This was a fascinating memoir, written by one of the best writers of her era ABOUT her era, Mari Sandoz! (She is the author of such books as Cheyenne Autumn, These Were the Sioux, and Crazy Horse: Strange Man of the Oglalas.) What made this book so interesting was the fact that it was about her father, a man who was complex and many-faceted. You don't like many things about this man as you read his story, but other things you find commendable and even prophetic. You wonder how Mari Sandoz could look beyond his faults and the way he made his family suffer, and write something that reports the bad but celebrates the good. It is an honest look at one man at the end of the Old West, fighting for the settler and his rights to own land against the ranchers, wanting no monetary gain for his hard work as a "locator" for many people, a lay Dr., a budding naturalist and postmaster. Yet, for all he did for Nebraska in his time, he was a "lazy" husband and father who preferred to go hunting than to do any work around his farm. He had a quick-flash temper against those who crossed him, but could be tender in rare moments. He needed a wife so work could be done around his place, so ended up marrying four times and no woman except the last, Mary, could bear to live with him. And through it all he held his love for a woman back in the old country as the shining ideal of his heart, not caring that he hurt Mary or his children with this misplaced devotion. If you described Jules Sandoz in today's vernacular, you might say he was "a piece of work."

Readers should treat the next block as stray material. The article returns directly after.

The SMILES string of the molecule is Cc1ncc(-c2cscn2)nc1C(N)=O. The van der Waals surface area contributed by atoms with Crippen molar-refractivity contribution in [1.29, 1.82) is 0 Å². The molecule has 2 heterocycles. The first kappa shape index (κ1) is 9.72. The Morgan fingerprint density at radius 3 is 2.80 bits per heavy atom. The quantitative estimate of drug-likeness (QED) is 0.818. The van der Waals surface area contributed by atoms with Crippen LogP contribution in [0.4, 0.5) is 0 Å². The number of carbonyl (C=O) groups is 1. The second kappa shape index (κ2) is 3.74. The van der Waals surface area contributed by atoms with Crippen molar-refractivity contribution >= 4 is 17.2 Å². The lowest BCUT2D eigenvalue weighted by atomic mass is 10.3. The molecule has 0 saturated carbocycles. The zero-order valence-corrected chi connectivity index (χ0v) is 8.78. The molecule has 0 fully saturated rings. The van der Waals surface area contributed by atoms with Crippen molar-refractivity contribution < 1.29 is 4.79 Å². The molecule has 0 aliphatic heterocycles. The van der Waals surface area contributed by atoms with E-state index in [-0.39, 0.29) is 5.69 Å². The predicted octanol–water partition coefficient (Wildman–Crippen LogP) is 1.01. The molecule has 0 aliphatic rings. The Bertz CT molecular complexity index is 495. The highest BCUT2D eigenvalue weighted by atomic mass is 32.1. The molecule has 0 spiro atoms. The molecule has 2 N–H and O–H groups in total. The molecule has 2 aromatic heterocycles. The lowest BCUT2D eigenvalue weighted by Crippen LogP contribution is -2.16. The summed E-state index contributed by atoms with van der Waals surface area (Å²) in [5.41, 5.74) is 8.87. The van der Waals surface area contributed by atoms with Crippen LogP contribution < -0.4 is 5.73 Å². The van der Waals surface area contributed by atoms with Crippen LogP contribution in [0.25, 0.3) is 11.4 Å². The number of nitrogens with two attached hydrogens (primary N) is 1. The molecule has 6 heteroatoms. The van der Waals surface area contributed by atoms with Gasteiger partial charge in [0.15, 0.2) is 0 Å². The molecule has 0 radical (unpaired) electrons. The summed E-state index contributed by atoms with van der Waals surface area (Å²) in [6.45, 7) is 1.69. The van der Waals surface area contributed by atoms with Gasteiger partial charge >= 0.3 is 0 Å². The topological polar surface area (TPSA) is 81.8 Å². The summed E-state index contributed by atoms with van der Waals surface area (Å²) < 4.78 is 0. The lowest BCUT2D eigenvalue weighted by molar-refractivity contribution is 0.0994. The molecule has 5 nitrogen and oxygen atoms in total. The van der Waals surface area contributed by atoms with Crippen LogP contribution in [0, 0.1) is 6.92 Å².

I loved the book, though I was eternally annoyed with Jules, himself, because it was such an honest look as some of the lives of the settlers during the late 19th and early 20th centuries, and all that they had to face in that difficult time. It is wonderfully written and very interesting reading, although it did have a somewhat slow start. I definitely recommend Old Jules.